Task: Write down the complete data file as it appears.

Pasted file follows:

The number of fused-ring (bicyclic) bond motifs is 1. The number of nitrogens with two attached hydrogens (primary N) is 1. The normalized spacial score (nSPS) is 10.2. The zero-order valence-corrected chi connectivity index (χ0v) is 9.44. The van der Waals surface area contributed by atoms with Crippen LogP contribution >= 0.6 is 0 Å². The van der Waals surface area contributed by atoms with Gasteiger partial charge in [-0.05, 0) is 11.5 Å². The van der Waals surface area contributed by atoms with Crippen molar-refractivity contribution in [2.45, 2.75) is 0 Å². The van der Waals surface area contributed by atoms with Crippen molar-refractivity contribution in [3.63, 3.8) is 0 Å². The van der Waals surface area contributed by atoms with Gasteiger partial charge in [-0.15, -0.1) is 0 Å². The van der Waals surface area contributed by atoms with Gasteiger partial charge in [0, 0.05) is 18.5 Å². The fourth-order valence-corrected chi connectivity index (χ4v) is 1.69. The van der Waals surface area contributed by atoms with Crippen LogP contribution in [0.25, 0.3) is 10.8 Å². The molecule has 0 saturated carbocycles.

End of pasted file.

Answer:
The number of fused-ring (bicyclic) bond motifs is 1. The number of nitrogens with two attached hydrogens (primary N) is 1. The normalized spacial score (nSPS) is 10.2. The zero-order valence-corrected chi connectivity index (χ0v) is 9.44. The van der Waals surface area contributed by atoms with Crippen LogP contribution >= 0.6 is 0 Å². The van der Waals surface area contributed by atoms with Gasteiger partial charge in [-0.05, 0) is 11.5 Å². The van der Waals surface area contributed by atoms with Crippen molar-refractivity contribution in [2.45, 2.75) is 0 Å². The van der Waals surface area contributed by atoms with Crippen molar-refractivity contribution in [3.63, 3.8) is 0 Å². The van der Waals surface area contributed by atoms with Gasteiger partial charge in [-0.15, -0.1) is 0 Å². The van der Waals surface area contributed by atoms with Gasteiger partial charge in [0, 0.05) is 18.5 Å². The fourth-order valence-corrected chi connectivity index (χ4v) is 1.69. The van der Waals surface area contributed by atoms with Crippen LogP contribution in [0.25, 0.3) is 10.8 Å². The molecule has 0 saturated carbocycles.